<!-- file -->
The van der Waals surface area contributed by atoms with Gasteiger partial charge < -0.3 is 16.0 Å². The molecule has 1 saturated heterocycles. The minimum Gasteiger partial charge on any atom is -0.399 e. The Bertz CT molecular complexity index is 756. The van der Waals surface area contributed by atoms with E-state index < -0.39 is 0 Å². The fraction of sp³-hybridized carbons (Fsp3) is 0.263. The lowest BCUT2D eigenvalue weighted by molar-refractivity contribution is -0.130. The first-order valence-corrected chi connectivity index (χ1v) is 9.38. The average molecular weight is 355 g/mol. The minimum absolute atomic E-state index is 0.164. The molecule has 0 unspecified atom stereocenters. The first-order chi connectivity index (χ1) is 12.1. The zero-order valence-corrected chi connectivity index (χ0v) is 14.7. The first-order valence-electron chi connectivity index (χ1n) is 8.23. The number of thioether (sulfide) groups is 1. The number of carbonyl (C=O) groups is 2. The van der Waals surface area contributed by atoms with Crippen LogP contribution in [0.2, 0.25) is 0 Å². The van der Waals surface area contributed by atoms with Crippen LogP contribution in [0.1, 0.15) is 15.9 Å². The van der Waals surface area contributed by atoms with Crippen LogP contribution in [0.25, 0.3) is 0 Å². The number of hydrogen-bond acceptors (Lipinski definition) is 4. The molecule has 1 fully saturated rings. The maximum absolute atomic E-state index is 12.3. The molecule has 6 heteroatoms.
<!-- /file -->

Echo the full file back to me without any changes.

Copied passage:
The van der Waals surface area contributed by atoms with Gasteiger partial charge < -0.3 is 16.0 Å². The molecule has 1 saturated heterocycles. The minimum Gasteiger partial charge on any atom is -0.399 e. The Bertz CT molecular complexity index is 756. The van der Waals surface area contributed by atoms with E-state index < -0.39 is 0 Å². The fraction of sp³-hybridized carbons (Fsp3) is 0.263. The lowest BCUT2D eigenvalue weighted by molar-refractivity contribution is -0.130. The first-order valence-corrected chi connectivity index (χ1v) is 9.38. The average molecular weight is 355 g/mol. The minimum absolute atomic E-state index is 0.164. The molecule has 0 unspecified atom stereocenters. The first-order chi connectivity index (χ1) is 12.1. The zero-order valence-corrected chi connectivity index (χ0v) is 14.7. The first-order valence-electron chi connectivity index (χ1n) is 8.23. The number of thioether (sulfide) groups is 1. The number of carbonyl (C=O) groups is 2. The van der Waals surface area contributed by atoms with Crippen LogP contribution in [0.2, 0.25) is 0 Å². The van der Waals surface area contributed by atoms with Crippen LogP contribution in [0.1, 0.15) is 15.9 Å². The van der Waals surface area contributed by atoms with Crippen LogP contribution in [0.25, 0.3) is 0 Å². The number of hydrogen-bond acceptors (Lipinski definition) is 4. The molecule has 1 fully saturated rings. The maximum absolute atomic E-state index is 12.3. The molecule has 6 heteroatoms.